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Facility Maintenance Decisions

Lighting Controls: When to Use TLED Lamps



Among other scenarios, TLED lamps are ideally suited for commercial and institutional facilities when a manager may have a limited budget and is spot relamping a large facility


TLED considerations

TLED lamps are ideally suited to applications where a manager wants to maintain a similar space appearance with the existing luminaires in good condition, has a limited budget, and is spot relamping a large facility, or where access to the ceiling is limited, making luminaire replacement difficult.

The complete unit integrates the light source, optics and heat sinking. The majority are bi-pin T8 lamps designed to replace 2-foot, 4-foot, and U-bend T8 and T12 lamps, though some target T5 and T5 high-output lamps. While some lamps imitate the distribution and appearance of fluorescent lamps, most of them are directional.

TLED lamps are typically classified as UL Type A, B and C, all of which are compatible with automatic shutoff controls — e.g., wired or wireless occupancy or light sensors, panelboard upgrades — but vary in ease and compatibility with dimming control. Dimming opens another level of control opportunity, enabling strategies such as manual and daylight-, occupancy-, and task-based automatic light reduction.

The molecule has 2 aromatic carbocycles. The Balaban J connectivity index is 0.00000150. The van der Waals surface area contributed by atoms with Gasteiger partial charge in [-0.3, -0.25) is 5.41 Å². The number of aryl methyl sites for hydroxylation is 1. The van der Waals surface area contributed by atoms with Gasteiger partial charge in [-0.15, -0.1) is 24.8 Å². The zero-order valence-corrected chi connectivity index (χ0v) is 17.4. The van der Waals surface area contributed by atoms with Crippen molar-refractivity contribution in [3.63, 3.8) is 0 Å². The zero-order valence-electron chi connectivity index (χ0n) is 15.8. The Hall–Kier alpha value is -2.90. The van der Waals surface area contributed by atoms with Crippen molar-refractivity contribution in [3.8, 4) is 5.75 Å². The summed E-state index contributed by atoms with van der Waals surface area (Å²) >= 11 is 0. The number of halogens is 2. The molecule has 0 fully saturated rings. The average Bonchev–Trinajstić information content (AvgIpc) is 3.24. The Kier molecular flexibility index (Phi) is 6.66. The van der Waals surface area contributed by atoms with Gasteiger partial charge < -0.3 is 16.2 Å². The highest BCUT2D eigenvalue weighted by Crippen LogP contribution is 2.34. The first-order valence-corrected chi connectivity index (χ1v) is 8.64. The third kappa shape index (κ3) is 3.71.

UL Type A is a drop-in option that operates on the existing ballast. Despite its simple installation, it requires lamp-ballast compatibility, the ballast losses reduce energy savings, and the ballast remains a point of failure. As with all TLED lamps, installation might require new lampholders capable of supporting heavier lamps.